What a Robin Hood Tax could do for Greece
The crisis facing Greece is likely to spread, so it’s in everyone’s interests to follow this unfolding tragedy. The TUC supports our colleagues in the Greek trade union movement, and the statements of the European Trade Union Confederation (ETUC) – and needless to say, we condemn the actions which led to the deaths of three people in a Greek bank last week. But the debate in Germany is a lot more concrete than in the UK because they’re part of the Eurozone, so it’s interesting to note that the debate in the German Parliament went far further than discussing sovereign debt and cuts in public services. The opposition social democrats (SPD, sister party of the UK Labour Party) abstained on the rescue package that Chancellor Angela Merkel proposed, because it didn’t include a financial transactions tax.
The SPD argued that, as well as providing guarantees for the loans that the Greek government desperately needs, we need to sort out the longer term aspects of Greece’s crisis. At the moment, the only option on the table is that the Greek government needs to cut spending – which will hit the poorest Greeks hardest, and leave those in the money markets speculating on Greece’s sovereign debts with a big, fat profit. The Greek trade union movement have advocated a different solution – not least, making sure the rich pay the taxes they are legally required to! But the German SPD advocate more radical tax solutions – they are calling for a Financial Transactions Tax (FTT – what we call the Robin Hood Tax in the UK) to meet the real economy costs of the crisis. Joachim Poss, deputy leader of the SPD parliamentary party, told ZDF television that “‘Mrs Merkel must boost her credibility in fighting speculation and for an effective financial transaction tax in Europe”.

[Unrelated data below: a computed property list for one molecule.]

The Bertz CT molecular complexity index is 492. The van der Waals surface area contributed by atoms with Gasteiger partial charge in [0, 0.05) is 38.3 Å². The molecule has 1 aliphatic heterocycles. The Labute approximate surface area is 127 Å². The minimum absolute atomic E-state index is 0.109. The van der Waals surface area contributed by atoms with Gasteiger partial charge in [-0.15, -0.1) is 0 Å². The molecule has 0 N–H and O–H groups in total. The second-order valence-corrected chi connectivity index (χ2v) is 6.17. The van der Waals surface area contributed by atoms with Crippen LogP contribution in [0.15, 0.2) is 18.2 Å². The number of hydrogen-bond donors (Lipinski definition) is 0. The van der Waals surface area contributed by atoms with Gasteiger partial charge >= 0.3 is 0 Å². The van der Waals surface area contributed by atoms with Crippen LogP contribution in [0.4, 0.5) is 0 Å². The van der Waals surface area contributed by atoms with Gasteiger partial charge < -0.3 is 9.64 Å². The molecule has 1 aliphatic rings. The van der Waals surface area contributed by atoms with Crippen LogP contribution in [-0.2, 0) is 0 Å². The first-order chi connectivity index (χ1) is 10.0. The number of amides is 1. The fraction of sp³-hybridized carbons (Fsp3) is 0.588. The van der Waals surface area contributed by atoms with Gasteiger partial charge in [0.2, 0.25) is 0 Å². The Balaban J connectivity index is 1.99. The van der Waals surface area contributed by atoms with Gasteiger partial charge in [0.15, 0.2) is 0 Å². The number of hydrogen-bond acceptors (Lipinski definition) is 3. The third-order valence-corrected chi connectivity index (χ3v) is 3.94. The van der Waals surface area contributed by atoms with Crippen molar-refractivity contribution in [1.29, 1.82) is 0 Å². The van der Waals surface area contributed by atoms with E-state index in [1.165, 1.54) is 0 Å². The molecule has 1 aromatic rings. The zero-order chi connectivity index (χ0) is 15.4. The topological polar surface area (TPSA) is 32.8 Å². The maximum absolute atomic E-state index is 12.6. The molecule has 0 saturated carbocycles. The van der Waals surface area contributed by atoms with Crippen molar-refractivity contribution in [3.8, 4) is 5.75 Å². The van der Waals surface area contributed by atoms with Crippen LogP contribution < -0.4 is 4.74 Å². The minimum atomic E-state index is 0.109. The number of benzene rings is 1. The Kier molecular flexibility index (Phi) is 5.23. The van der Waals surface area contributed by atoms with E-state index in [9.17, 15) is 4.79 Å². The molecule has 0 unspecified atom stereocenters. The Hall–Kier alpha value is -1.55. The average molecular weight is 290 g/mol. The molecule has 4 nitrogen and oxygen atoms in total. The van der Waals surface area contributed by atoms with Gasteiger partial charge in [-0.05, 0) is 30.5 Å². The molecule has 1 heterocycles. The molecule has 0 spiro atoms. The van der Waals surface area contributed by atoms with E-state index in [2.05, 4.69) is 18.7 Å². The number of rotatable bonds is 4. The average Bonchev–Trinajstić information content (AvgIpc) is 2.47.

In the Bundestag debate last week, the SPD was joined in advocating an FTT by the Green Party and the Left Party, although the Greens voted for the package and the Left against. Indeed, even CDU Chancellor Angela Merkel supports an FTT, but could not get it included in the German rescue package because of the opposition of her coalition partners, the ultra-liberal Free Democratic Party (FDP).